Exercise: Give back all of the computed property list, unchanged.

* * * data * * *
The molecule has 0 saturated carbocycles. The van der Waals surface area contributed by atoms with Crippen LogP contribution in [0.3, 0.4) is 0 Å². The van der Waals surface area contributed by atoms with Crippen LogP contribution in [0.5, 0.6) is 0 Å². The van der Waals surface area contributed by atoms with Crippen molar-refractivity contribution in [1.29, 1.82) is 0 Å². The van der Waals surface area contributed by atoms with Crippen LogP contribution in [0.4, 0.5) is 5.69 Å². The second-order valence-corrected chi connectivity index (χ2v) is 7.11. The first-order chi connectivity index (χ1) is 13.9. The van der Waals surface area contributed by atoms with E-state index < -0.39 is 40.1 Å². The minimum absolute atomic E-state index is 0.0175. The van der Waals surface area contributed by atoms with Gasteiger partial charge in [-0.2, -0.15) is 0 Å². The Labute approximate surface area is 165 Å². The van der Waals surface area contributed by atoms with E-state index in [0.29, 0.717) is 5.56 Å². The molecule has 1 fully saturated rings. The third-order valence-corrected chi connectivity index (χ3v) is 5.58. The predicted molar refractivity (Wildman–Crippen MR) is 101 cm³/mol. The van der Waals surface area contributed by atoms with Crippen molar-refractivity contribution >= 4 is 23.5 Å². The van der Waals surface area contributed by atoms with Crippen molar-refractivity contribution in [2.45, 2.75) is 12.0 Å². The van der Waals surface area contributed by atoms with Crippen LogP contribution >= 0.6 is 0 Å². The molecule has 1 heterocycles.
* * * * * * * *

The molecule has 0 saturated carbocycles. The van der Waals surface area contributed by atoms with Crippen LogP contribution in [0.3, 0.4) is 0 Å². The van der Waals surface area contributed by atoms with Crippen LogP contribution in [0.5, 0.6) is 0 Å². The van der Waals surface area contributed by atoms with Crippen molar-refractivity contribution in [1.29, 1.82) is 0 Å². The van der Waals surface area contributed by atoms with Crippen LogP contribution in [0.4, 0.5) is 5.69 Å². The second-order valence-corrected chi connectivity index (χ2v) is 7.11. The first-order chi connectivity index (χ1) is 13.9. The van der Waals surface area contributed by atoms with E-state index < -0.39 is 40.1 Å². The minimum absolute atomic E-state index is 0.0175. The van der Waals surface area contributed by atoms with Gasteiger partial charge in [-0.2, -0.15) is 0 Å². The Labute approximate surface area is 165 Å². The van der Waals surface area contributed by atoms with E-state index in [0.29, 0.717) is 5.56 Å². The molecule has 1 fully saturated rings. The third-order valence-corrected chi connectivity index (χ3v) is 5.58. The predicted molar refractivity (Wildman–Crippen MR) is 101 cm³/mol. The van der Waals surface area contributed by atoms with Crippen molar-refractivity contribution >= 4 is 23.5 Å². The van der Waals surface area contributed by atoms with Crippen molar-refractivity contribution in [2.45, 2.75) is 12.0 Å². The van der Waals surface area contributed by atoms with Crippen LogP contribution >= 0.6 is 0 Å². The molecule has 1 heterocycles.